There is also a record of Joseph Ferguson 1860 at Moy in Griffith’s Valuation 1847-1864 in the Parish of Clonfeacle County Tyrone.   Other entries for a Joseph include one in 1856 at Cookstown County Tyrone.  This might be a brother of James.  However, at present there is no definitive information upon which to draw conclusions as to these possible relationships.  In addition, the Griffiths Valuation for 1860 identified the landlord of townlands in the parish of  Clonfeacle as either Viscount Powerscourt or the Earl of Caledon.  This should serve as a guide for researching Estate Papers.

Records for the name of tenants of the townlands within the parish are incomplete and do not include the ones most likely associated with the location where James farmed.  It should be noted that not all townland records for Clonfeacle Parish have been transcribed for publication on the County Tyrone website. Unfortunately, at this time the townlands of Derryoghill within the Parish of Clonfeacle have not been transcribed.   This is one of the most likely townlands where the Ferguson farm was located.

It is suspected that the farmland, which James occupied, lay within a townland, which was adjacent to the Blackwater River and within a couple of miles of Moy.  The townlands immediately south of Moy adjacent to the west bank of the Blackwater River include Derryoghill, Culrevog, Clar and Strangmore.  However the parish to the north of Clonfeacle also has townlands that are adjacent to the Blackwater River.  In the parish of Killyman the townland of Derrycorry South, Derrygally, and Derrycorry North also need to be considered as prime locations for the farm in future record searches.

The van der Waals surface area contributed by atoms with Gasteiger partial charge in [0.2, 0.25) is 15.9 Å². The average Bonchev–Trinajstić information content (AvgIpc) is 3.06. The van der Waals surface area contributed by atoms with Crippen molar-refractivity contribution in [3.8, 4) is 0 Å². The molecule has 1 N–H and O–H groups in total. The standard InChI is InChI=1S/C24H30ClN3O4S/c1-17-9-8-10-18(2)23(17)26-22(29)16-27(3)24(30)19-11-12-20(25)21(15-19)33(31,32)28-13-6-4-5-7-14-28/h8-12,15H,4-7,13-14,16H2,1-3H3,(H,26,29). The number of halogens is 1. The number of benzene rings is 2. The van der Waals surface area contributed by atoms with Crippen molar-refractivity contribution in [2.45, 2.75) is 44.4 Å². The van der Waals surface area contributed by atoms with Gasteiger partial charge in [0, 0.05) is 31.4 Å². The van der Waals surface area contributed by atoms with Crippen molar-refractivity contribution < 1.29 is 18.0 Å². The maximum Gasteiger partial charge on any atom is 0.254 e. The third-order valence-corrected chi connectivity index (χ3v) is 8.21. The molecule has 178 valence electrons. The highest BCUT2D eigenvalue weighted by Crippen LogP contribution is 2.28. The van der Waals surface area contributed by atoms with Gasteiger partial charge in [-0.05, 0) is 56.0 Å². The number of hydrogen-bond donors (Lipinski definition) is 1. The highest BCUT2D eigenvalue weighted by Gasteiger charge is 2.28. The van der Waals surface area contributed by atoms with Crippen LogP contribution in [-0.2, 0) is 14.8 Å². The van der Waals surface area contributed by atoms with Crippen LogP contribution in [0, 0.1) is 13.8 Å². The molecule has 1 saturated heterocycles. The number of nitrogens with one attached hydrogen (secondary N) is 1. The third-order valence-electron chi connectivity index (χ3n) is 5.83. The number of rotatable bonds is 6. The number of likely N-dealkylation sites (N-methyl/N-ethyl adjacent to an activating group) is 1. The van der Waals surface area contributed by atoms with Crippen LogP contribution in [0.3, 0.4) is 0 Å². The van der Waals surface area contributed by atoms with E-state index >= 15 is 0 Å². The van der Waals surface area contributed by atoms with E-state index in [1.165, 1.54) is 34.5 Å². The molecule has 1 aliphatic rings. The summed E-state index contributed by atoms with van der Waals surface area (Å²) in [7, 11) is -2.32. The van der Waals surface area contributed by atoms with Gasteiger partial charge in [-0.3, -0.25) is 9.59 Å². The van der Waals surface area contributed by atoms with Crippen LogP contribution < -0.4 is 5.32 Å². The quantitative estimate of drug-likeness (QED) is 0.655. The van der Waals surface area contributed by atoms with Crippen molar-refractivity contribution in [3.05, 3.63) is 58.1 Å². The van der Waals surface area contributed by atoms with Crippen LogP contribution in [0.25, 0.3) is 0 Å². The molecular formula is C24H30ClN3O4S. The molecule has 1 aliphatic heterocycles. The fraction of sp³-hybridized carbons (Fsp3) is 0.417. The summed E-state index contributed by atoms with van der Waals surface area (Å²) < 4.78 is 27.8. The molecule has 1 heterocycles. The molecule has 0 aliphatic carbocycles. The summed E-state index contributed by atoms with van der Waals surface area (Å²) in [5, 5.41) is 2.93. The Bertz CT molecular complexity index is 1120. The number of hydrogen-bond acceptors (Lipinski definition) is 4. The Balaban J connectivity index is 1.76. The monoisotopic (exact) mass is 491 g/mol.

The Tithe Applotment Books provide the earliest surviving national list of occupiers of land.
They are records of a unique land survey taken to determine the amount of tax payable by landholders to the Church of Ireland that was the established church until 1869.   The collection consists of nearly 2,000 hand-written books.  This data set represents a virtual census-like record of demographic and social conditions for pre-famine Ireland.  The enumeration included the name of the landholders along with details such as townland, size of holding, land quality and types of crops.  Most parishes had at least one tithe survey from 1820-38 while some had two or more.  These records are to be found Public Record Office of Northern Ireland. (PRONI)   However, the Tithe Applotment Books were put online as a searchable resource at NAI as of Nov. 8 2012.  Searches may be conducted by individual surname and locations .

There are no estate records available online at this time which relate to manors within the targeted parishes in either Clonfeacle of Killyman.  Future searches need to consult the records at the National Library of Ireland.  The National Library has an on-line catalogue of its holdings that includes books and periodicals, photographs, prints and drawings and manuscripts. The Library does not lend books but there is a copying service and it is possible to get photocopies, photographs, slides, or microfilm of most items in the collections.
Check their website at      Tyrone  Challenges – 1830’s